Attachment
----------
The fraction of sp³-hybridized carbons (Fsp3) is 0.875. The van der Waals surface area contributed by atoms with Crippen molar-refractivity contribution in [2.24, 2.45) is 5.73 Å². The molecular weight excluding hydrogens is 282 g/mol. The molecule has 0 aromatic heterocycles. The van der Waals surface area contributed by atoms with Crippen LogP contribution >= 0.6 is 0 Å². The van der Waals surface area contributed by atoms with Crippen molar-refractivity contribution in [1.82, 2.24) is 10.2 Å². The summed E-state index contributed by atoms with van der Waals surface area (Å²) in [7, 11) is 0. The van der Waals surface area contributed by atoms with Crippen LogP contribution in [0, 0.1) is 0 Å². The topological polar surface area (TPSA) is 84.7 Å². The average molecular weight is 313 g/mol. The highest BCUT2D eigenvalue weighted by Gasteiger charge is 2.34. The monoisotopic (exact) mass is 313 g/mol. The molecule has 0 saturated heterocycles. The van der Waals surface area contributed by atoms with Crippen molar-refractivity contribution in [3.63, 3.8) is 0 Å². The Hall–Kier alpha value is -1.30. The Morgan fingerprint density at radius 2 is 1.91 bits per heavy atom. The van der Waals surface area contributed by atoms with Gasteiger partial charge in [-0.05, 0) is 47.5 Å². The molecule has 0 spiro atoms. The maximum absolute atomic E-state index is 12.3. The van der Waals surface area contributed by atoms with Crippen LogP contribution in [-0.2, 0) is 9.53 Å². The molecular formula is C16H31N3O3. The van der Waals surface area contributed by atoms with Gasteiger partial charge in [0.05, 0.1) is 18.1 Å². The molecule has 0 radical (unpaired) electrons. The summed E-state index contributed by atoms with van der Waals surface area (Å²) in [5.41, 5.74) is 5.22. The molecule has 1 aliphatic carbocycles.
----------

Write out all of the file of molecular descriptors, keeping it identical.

The fraction of sp³-hybridized carbons (Fsp3) is 0.875. The van der Waals surface area contributed by atoms with Crippen molar-refractivity contribution in [2.24, 2.45) is 5.73 Å². The molecular weight excluding hydrogens is 282 g/mol. The molecule has 0 aromatic heterocycles. The van der Waals surface area contributed by atoms with Crippen LogP contribution >= 0.6 is 0 Å². The van der Waals surface area contributed by atoms with Crippen molar-refractivity contribution in [1.82, 2.24) is 10.2 Å². The summed E-state index contributed by atoms with van der Waals surface area (Å²) in [7, 11) is 0. The van der Waals surface area contributed by atoms with Crippen LogP contribution in [0, 0.1) is 0 Å². The topological polar surface area (TPSA) is 84.7 Å². The average molecular weight is 313 g/mol. The highest BCUT2D eigenvalue weighted by Gasteiger charge is 2.34. The monoisotopic (exact) mass is 313 g/mol. The molecule has 0 saturated heterocycles. The van der Waals surface area contributed by atoms with Crippen molar-refractivity contribution in [3.63, 3.8) is 0 Å². The Hall–Kier alpha value is -1.30. The Morgan fingerprint density at radius 2 is 1.91 bits per heavy atom. The van der Waals surface area contributed by atoms with Gasteiger partial charge in [-0.05, 0) is 47.5 Å². The molecule has 0 spiro atoms. The maximum absolute atomic E-state index is 12.3. The van der Waals surface area contributed by atoms with Crippen LogP contribution in [-0.2, 0) is 9.53 Å². The molecular formula is C16H31N3O3. The van der Waals surface area contributed by atoms with Gasteiger partial charge in [0.05, 0.1) is 18.1 Å². The molecule has 0 radical (unpaired) electrons. The summed E-state index contributed by atoms with van der Waals surface area (Å²) in [5.41, 5.74) is 5.22. The molecule has 1 aliphatic carbocycles.